Improving School Climate is a Key Factor in Bullying Prevention

by Craig Wethington, Interim Director of the School of Safety & Technical Assistance Center, Minnesota Department of Education

0
253

D

eveloping a positive school climate and improving school discipline policies and practices are becoming widely recognized as a critical strategy for bullying prevention. There is no single formula for improving school climate, but there is substantial evidence that a positive school climate is one that engages students in learning, promotes academic success and reduces school bullying.

School climate refers to the quality and character of school life. School climate is based on patterns of students’, parents’ and school personnel’s experience of school life and reflects norms, goals, values, interpersonal relationships, teaching and learning practices, and organizational structures, according to the National School Climate Center.

Benefits of School Climate

One large study of high schools found that a school climate characterized by lower rates of bullying and teasing predicted higher graduation rates four years later (Cornell, Gregory, Huang, & Fan, 2013). Schools with high amounts of bullying and teasing had dropout rates 29 percent above the state average, compared with schools with less bullying and teasing, which had a dropout rate 28 percent below average. The association between school climate and graduation rates was just as strong as the association between student poverty and graduation rates.

Characteristics of Schools with Less Bullying

Schools with both fair discipline and a positive school climate have less bullying. Research shows that high schools with a strong school climate, characterized by high levels of both disciplinary structure and adult support for students have lower levels of bullying and other forms of student aggression (e.g., fights among peers, theft) (Gregory, Cornell, Fan, Sheras, Shih, & Huang, 2010). Equally, high schools with low structure and low support had higher levels of bullying and other forms of student aggression and violence.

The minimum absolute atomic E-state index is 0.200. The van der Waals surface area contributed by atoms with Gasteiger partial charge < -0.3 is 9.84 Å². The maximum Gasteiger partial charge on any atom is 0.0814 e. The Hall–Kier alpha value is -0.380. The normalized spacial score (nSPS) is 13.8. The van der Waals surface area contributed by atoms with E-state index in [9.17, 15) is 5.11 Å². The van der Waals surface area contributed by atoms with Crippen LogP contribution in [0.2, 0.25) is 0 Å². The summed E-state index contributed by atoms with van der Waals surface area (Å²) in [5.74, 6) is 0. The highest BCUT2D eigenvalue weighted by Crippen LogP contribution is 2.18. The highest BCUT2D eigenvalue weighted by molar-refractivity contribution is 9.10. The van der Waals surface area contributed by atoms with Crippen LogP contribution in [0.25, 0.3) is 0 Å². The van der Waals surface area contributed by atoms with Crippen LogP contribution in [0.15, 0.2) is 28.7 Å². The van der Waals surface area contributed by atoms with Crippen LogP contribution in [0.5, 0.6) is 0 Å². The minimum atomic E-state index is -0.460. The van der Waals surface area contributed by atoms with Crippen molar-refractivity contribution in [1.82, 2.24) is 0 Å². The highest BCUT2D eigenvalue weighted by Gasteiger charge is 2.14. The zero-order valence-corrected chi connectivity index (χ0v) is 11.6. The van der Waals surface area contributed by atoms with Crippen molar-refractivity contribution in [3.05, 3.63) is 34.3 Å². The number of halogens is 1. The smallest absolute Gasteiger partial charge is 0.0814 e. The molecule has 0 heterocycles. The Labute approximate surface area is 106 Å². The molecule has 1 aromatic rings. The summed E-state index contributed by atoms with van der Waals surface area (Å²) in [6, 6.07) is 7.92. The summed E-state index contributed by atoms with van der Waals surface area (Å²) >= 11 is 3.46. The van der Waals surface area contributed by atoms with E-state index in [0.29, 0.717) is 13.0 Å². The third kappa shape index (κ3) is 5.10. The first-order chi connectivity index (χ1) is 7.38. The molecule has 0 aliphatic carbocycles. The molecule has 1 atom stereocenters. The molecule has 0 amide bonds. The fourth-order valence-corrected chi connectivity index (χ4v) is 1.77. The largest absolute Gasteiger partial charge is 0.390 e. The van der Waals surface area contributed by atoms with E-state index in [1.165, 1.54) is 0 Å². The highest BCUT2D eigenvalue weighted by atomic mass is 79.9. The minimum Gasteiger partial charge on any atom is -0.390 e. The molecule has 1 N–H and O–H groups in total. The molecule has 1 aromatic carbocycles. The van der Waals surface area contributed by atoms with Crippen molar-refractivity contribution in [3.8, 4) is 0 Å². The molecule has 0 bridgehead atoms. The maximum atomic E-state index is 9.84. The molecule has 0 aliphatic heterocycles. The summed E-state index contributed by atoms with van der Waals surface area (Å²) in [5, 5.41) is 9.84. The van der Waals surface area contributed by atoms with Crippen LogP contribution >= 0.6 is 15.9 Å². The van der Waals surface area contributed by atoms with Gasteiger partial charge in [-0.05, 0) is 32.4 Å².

Conclusions and Implications

A positive school climate is essential to bullying prevention and to student retention in school. There are research-based steps that educators can take to improve school climate, according to the National School Climate Center.

The steps include:

  • Developing a shared vision among the entire school community about what kind of school they want their school to be.
  • Assessing the school’s climate strengths and needs in a comprehensive, reliable, and valid manner.
  • Teaching prosocial skills in regular classes, advisory classes, and other small-group experiences with opportunities for practice.

Engaging in prevention efforts that range from on-the spot teaching with students who engage in teasing or bullying behavior to formal school-wide programs. Supporting partnerships among parents, educators, and mental health professionals who seek to interrupt the bully-victim-bystander cycle and encourage bystanders to be upstanders who do not allow bullying to continue.

While successfully implementing these strategies is highly complex work in practice, this work is essential to achieving the goal of supporting all students in safe and supportive learning environments that promote academic excellence and student success.

Craig Wethington is the Interim Director of the School Safety and Technical Assistance Center, which helps districts and schools provide a safe and supportive learning environment and foster academic achievement for all students.

Prior to assuming the role of Interim Director, he served as the Deputy Director for the Division of Safety, Health and Nutrition.

Mr. Wethington came to the department with more than 15 years of experience coordinating local and state level efforts in public health and education related initiatives addressing a myriad of health issues that may impact a students ability to learn. He has a Master of Public Health from The Ohio State University.

Craig Wethington is the Interim Director of the School Safety and Technical Assistance Center, which helps districts and schools provide a safe and supportive learning environment and foster academic achievement for all students.

Prior to assuming the role of Interim Director, he served as the Deputy Director for the Division of Safety, Health and Nutrition.

Mr. Wethington came to the department with more than 15 years of experience coordinating local and state level efforts in public health and education related initiatives addressing a myriad of health issues that may impact a students ability to learn. He has a Master of Public Health from The Ohio State University.

Leave a Reply